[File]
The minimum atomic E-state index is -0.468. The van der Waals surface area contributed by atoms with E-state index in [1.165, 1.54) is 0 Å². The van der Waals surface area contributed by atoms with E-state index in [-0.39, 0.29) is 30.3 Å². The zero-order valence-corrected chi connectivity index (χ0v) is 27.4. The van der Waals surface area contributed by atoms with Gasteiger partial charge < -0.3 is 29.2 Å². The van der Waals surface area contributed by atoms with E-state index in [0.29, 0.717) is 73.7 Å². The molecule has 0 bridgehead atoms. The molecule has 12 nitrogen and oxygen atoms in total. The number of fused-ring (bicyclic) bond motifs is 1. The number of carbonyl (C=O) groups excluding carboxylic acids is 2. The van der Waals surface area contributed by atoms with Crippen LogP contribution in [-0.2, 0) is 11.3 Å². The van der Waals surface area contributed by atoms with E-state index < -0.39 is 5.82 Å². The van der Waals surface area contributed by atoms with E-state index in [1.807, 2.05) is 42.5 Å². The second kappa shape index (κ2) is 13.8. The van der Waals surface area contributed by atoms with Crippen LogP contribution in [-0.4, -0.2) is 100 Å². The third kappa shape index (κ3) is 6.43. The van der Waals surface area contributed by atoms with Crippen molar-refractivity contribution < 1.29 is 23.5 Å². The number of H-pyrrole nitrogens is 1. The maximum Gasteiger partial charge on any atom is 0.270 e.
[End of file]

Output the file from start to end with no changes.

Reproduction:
The minimum atomic E-state index is -0.468. The van der Waals surface area contributed by atoms with E-state index in [1.165, 1.54) is 0 Å². The van der Waals surface area contributed by atoms with E-state index in [-0.39, 0.29) is 30.3 Å². The zero-order valence-corrected chi connectivity index (χ0v) is 27.4. The van der Waals surface area contributed by atoms with Gasteiger partial charge < -0.3 is 29.2 Å². The van der Waals surface area contributed by atoms with E-state index in [0.29, 0.717) is 73.7 Å². The molecule has 0 bridgehead atoms. The molecule has 12 nitrogen and oxygen atoms in total. The number of fused-ring (bicyclic) bond motifs is 1. The number of carbonyl (C=O) groups excluding carboxylic acids is 2. The van der Waals surface area contributed by atoms with Crippen LogP contribution in [-0.2, 0) is 11.3 Å². The van der Waals surface area contributed by atoms with E-state index < -0.39 is 5.82 Å². The van der Waals surface area contributed by atoms with E-state index in [1.807, 2.05) is 42.5 Å². The second kappa shape index (κ2) is 13.8. The van der Waals surface area contributed by atoms with Crippen LogP contribution in [-0.4, -0.2) is 100 Å². The third kappa shape index (κ3) is 6.43. The van der Waals surface area contributed by atoms with Crippen molar-refractivity contribution < 1.29 is 23.5 Å². The number of H-pyrrole nitrogens is 1. The maximum Gasteiger partial charge on any atom is 0.270 e.